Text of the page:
Generally, the best materials to look out for are aluminium and ceramic. Aluminium conducts heat better than any other metal except copper (which is too heavy and expensive to be practical) while still being lightweight and durable, so aluminium housing and heating elements make for an efficient radiator. Ceramic is too fragile to be used on the exterior of a radiator, but it makes for a great internal heating element in an electric unit. It generates and stores heat incredibly efficiently, so it’ll stay warm for a long time even without power.

Heat Output

dog lying in front of the radiatorMaking sure your new radiator is powerful enough to warm up your room sounds obvious, but it’s so important that it’s worth stating here! The power you need depends on the room you want to heat. The location, size, insulation, and furnishings of a room all play a part, so you’ll want a different radiator in the bathroom than you would in an office, for example.

You can judge a radiator’s output by looking at its BTU (British Thermal Unit) capacity. Electric radiators can also be measured by their power in W (watt). Generally speaking, a good rule of thumb is that you need 100W or 350BTU per square metre to efficiently heat your home. This can vary slightly depending on other factors, but it’s a good rough guideline.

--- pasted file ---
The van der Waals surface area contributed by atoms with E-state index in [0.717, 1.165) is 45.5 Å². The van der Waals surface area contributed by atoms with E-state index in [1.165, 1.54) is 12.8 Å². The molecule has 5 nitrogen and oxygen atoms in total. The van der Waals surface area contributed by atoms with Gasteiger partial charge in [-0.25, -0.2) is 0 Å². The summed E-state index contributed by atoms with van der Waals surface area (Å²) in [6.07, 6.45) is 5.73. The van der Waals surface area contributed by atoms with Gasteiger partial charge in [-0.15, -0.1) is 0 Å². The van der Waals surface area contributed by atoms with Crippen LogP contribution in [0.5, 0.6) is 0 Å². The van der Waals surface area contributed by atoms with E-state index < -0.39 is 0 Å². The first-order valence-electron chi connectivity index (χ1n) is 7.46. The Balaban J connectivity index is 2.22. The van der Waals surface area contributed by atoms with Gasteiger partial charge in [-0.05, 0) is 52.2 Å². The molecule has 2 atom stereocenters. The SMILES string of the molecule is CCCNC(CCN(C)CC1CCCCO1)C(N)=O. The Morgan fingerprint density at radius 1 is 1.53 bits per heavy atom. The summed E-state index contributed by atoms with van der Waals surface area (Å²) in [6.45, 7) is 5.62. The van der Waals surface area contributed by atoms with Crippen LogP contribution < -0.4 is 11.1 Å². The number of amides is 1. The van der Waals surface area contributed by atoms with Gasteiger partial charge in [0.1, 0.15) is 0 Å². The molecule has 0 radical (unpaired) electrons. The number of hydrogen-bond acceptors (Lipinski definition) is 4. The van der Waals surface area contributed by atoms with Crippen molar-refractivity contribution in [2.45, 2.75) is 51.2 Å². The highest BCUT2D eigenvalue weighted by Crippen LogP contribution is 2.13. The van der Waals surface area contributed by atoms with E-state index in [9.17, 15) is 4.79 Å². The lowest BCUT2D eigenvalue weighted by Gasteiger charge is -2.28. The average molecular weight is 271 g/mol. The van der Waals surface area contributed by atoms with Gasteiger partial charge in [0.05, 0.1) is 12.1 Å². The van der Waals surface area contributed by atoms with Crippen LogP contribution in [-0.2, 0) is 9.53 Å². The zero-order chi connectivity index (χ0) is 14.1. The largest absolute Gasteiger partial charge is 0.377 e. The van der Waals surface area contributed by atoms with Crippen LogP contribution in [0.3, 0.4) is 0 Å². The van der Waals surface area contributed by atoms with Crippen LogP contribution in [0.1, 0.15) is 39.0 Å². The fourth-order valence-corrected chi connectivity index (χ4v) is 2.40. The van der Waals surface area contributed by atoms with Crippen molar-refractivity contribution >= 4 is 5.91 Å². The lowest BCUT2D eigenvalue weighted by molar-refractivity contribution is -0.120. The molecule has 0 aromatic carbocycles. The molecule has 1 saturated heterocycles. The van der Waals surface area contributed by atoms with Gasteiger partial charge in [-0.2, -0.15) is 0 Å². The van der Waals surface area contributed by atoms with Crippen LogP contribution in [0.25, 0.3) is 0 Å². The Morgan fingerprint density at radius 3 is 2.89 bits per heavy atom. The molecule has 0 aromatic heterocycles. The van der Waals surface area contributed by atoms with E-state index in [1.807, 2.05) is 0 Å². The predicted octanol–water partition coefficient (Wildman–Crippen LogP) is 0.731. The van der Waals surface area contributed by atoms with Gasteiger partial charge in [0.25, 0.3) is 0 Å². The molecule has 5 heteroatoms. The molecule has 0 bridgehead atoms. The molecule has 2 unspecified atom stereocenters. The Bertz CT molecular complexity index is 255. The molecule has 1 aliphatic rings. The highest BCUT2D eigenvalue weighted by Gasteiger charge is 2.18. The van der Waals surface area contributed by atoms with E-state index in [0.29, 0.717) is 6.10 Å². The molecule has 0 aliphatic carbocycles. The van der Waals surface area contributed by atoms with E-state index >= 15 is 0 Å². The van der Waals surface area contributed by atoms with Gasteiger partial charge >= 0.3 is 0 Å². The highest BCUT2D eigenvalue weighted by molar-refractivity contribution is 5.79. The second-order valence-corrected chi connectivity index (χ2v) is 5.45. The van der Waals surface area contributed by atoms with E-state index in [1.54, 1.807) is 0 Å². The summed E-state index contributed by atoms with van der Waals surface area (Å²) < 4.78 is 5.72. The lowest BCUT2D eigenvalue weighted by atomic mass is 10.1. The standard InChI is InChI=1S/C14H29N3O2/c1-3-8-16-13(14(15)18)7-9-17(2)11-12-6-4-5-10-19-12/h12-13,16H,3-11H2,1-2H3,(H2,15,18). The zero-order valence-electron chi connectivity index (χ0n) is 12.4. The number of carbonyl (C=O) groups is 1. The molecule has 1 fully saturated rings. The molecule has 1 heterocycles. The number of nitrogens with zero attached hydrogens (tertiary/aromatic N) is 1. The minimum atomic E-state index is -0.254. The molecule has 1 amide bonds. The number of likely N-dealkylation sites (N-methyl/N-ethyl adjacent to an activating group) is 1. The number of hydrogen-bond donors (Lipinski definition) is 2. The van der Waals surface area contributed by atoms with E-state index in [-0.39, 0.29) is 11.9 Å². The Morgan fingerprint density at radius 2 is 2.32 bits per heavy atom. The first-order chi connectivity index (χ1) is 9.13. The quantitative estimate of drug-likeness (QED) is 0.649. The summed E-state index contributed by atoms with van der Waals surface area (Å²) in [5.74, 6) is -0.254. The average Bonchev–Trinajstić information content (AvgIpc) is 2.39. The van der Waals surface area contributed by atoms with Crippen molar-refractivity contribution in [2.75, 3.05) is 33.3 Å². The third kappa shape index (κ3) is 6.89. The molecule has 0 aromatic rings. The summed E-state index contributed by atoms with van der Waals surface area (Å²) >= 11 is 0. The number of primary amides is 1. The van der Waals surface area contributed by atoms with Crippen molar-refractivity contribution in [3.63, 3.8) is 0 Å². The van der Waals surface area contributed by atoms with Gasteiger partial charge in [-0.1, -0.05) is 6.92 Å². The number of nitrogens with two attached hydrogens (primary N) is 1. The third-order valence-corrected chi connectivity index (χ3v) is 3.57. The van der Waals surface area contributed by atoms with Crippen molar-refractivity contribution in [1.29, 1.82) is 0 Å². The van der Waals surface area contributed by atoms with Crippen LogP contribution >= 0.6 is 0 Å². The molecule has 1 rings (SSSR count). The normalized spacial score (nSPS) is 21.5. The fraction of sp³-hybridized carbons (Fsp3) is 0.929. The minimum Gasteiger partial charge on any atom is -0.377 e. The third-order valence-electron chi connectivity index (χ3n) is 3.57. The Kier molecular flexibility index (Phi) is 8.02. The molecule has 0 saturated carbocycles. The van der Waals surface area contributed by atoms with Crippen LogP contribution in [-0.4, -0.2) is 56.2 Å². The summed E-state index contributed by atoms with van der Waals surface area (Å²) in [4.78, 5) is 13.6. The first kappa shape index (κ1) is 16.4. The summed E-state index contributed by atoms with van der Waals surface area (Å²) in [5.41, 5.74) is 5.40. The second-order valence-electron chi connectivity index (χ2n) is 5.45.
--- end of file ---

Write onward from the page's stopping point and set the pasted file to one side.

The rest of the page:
Control

Most modern radiators feature thermostat controls which allow you to set your room temperature more precisely. These thermostats will detect when your room reaches its target temperature before shutting the radiator off. It’ll stay switched off until the room starts to cool, at which point it’ll turn back on again. Thermostat controls constantly monitor room temperature and adjust the output of your heater as required to keep it level, so you never have to waste a penny on overheating any room.

Most radiators have some form of timer control, whether on your central heating system or on the radiator unit itself. This will allow you to program your heating to make it work around your schedule.

Features

Some models come with even more features than this, such as open window detection, app control, voice control, and more. Naturally, these features do usually add to the initial cost of the heater, but they also offer you more control over your heating.

Low Surface Temperature Radiators

low surface temperature radiatorsIf you work in a building with children or vulnerable people, you want to keep them as safe as they possibly can. Most standard radiators can be hot to the touch, which can be dangerous in nurseries or care homes. The answer to this is the low surface temperature radiator. These specialised radiators emit heat through a grille on top of the unit and circulate it around the room without warming up the housing of the unit itself too much. This means that even if someone touches the unit while it’s switched on, they won’t be burned.